From dual-channel DDR/DDR2 memory to dual videocards and now dual-core processors, major components inside the PC are teaming up for a smoother ride and/or more performance. What's next, dual motherboards?
want to go with a dual videocard system, the only game in town right now is nVIDIA and its nForce4-SLI chipset. ATi announced its Radeon
Xpress 200 CrossFire edition chipset and supporting videocards too, but it's been over
a month and a half already and nothing real has appeared. I think it's safe to categorize Crossfire as another ATI paper launch for now.
Despite nothing substantial arriving from the ATi
camp, news of the Radeon Xpress 200 CrossFire Edition has caused nVIDIA to slash
its chipset prices. With nVIDIA currently offering both the better motherboard
chipset and videocard GPU, enthusiasts really couldn't ask for
consider yourself a hardcore gamer and want the power that two
videocards bring but are not much into overclocking, then Foxconn has the mobo for you. The WinFast NF4SK8AA-8KRS is
a no-frills AMD Athlon64 socket 939, nVidia nForce4 SLI chipset based motherboard with a retail
price of approximately $150 CDN ($125 USD). Standard features are limited to a 7.1 channel audio
controller and Gigabit LAN but there's plenty of expansion room if you need
more, with three PCI slots and a single PCI Express x1 slot. Drive support
extends to 4 SATAII and four IDE devices.
||Foxconn WinFast NF4SK8AA-8KRS
Users Manual, Quick Install Guide, Driver
CD, SATA Driver Diskette, Two Ultra/133 IDE Cables, Two Serial ATA Cables,
One Floppy Cable, Two Molex Y Serial ATA Splitter Cables,
SLI Bracket, SLI Retention Bracket, I/O
glance, the Foxconn WinFast NF4SK8AA-8KRS is an odd shade of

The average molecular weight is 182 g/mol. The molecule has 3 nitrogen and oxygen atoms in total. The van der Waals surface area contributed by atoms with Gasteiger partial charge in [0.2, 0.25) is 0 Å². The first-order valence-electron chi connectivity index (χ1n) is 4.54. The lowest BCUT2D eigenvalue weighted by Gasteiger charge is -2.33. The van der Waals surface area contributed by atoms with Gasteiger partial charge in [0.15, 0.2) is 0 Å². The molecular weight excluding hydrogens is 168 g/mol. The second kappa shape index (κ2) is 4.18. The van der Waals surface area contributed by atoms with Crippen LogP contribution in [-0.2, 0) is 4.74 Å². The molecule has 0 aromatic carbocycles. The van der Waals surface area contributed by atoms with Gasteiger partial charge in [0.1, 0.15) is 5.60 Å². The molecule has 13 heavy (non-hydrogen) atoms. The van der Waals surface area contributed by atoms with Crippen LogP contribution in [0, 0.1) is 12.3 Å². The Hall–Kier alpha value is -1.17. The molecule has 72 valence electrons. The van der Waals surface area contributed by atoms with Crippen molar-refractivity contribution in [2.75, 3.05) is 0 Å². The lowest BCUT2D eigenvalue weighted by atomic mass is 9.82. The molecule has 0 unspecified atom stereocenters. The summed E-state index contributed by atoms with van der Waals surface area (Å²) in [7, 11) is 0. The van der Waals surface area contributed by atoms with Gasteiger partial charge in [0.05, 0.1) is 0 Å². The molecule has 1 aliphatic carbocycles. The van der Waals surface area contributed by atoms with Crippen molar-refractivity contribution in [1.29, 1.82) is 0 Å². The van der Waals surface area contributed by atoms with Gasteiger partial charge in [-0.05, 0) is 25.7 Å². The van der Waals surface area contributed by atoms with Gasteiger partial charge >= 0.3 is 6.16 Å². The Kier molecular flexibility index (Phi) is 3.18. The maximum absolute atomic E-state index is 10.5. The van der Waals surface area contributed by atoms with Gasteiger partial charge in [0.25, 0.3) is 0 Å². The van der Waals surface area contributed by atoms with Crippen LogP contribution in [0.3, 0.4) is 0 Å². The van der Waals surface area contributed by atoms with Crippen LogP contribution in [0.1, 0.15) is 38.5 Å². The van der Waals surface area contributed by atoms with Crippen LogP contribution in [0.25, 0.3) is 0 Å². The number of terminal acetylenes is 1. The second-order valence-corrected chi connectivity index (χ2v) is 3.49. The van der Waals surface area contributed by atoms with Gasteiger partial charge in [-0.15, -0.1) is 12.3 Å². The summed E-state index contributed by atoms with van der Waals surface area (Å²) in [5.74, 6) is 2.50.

a pair of some nice green PCI Express x16 slots. The physical SLI switch rests between them. The motherboard measures in at 24.5 x 30cm in size (standard ATX)
and mounts to the motherboard tray via nine screw-points. Considering this is a full-size ATX board, we'd recommend installing it in a full size midtower case with good airflow.
The layout of components and ports on the Foxconn NF4SK8AA-8KRS motherboard is good in general, and it's
nice to see that Foxconn engineers have placed the main 24 pin ATX
power, floppy and HDD IDE cable connectors to the right of the four DDR DIMM slots. These cables
are the largest and keeping them together means they are easier to
Serial ATA ports and headers are located by the edge of the board where they are also easy
to access. With PCI and PCI Express peripherals steadily growing in
size, having these ports at the edge of the board keeps the space clear
for expansion cards.
Considering PCI Express is the way of the
future, I would have liked to see a couple more PCI Express x1 slots on the board.
Having only one limits the upgradability of the NF4SK8AA-8KRS.
SLI mode on the motherboard, one must flip the selector switch which resides just between
the two PCI Express x16 slots. I would have preferred a BIOS switch or an
automatic sensing mechanism, but it's definitely better than swapping 10-or-20
jumpers. Manipulating the switch lock can be difficult if you have a large hand,
since the space between the two PCI-E x16 slots is very tight.
The user's manual that accompanies the NF4SK8AA-8KRS motherboard is
very good and covers a whole range of topics from hardware settings, physically
installing the motherboard into the PC case, and BIOS options and setting up
software. This manual is worth a read even if you are an experienced
About the only thing I have to complain about is the fact that
Foxconn did not include many I/O brackets with its motherboard. Having ten
USB 2.0 ports is great, but if six need brackets (which are not included), it kind
of defeats the purpose.